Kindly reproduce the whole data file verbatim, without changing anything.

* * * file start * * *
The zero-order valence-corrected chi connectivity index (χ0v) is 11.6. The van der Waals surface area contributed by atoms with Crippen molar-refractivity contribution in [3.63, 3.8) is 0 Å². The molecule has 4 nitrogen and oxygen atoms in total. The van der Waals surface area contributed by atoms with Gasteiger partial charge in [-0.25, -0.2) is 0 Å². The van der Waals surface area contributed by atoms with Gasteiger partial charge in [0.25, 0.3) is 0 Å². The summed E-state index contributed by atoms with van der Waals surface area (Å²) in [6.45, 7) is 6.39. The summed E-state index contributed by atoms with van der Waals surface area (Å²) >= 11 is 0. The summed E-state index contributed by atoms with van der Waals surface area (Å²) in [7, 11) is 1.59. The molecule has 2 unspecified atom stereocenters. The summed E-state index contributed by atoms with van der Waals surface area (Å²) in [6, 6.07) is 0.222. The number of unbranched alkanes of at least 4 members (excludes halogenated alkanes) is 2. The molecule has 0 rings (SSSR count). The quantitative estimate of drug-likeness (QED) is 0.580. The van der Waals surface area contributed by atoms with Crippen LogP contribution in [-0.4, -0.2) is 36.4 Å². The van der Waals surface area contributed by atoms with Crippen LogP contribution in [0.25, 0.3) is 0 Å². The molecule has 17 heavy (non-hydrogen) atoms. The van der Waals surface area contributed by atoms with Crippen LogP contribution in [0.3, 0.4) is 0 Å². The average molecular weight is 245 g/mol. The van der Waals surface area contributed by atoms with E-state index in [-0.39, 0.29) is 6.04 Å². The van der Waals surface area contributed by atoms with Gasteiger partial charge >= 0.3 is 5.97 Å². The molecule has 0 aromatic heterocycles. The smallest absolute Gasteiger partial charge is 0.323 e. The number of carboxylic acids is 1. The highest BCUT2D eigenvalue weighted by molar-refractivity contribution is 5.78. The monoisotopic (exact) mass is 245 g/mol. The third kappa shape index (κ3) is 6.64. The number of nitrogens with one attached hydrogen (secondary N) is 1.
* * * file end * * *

The zero-order valence-corrected chi connectivity index (χ0v) is 11.6. The van der Waals surface area contributed by atoms with Crippen molar-refractivity contribution in [3.63, 3.8) is 0 Å². The molecule has 4 nitrogen and oxygen atoms in total. The van der Waals surface area contributed by atoms with Gasteiger partial charge in [-0.25, -0.2) is 0 Å². The van der Waals surface area contributed by atoms with Gasteiger partial charge in [0.25, 0.3) is 0 Å². The summed E-state index contributed by atoms with van der Waals surface area (Å²) in [6.45, 7) is 6.39. The summed E-state index contributed by atoms with van der Waals surface area (Å²) >= 11 is 0. The summed E-state index contributed by atoms with van der Waals surface area (Å²) in [7, 11) is 1.59. The molecule has 2 unspecified atom stereocenters. The summed E-state index contributed by atoms with van der Waals surface area (Å²) in [6, 6.07) is 0.222. The number of unbranched alkanes of at least 4 members (excludes halogenated alkanes) is 2. The molecule has 0 rings (SSSR count). The quantitative estimate of drug-likeness (QED) is 0.580. The van der Waals surface area contributed by atoms with Crippen LogP contribution in [-0.4, -0.2) is 36.4 Å². The van der Waals surface area contributed by atoms with Crippen LogP contribution in [0.25, 0.3) is 0 Å². The molecule has 17 heavy (non-hydrogen) atoms. The van der Waals surface area contributed by atoms with Crippen LogP contribution in [0.3, 0.4) is 0 Å². The average molecular weight is 245 g/mol. The van der Waals surface area contributed by atoms with E-state index in [-0.39, 0.29) is 6.04 Å². The van der Waals surface area contributed by atoms with Gasteiger partial charge >= 0.3 is 5.97 Å². The molecule has 0 aromatic heterocycles. The smallest absolute Gasteiger partial charge is 0.323 e. The number of carboxylic acids is 1. The highest BCUT2D eigenvalue weighted by molar-refractivity contribution is 5.78. The monoisotopic (exact) mass is 245 g/mol. The third kappa shape index (κ3) is 6.64. The number of nitrogens with one attached hydrogen (secondary N) is 1.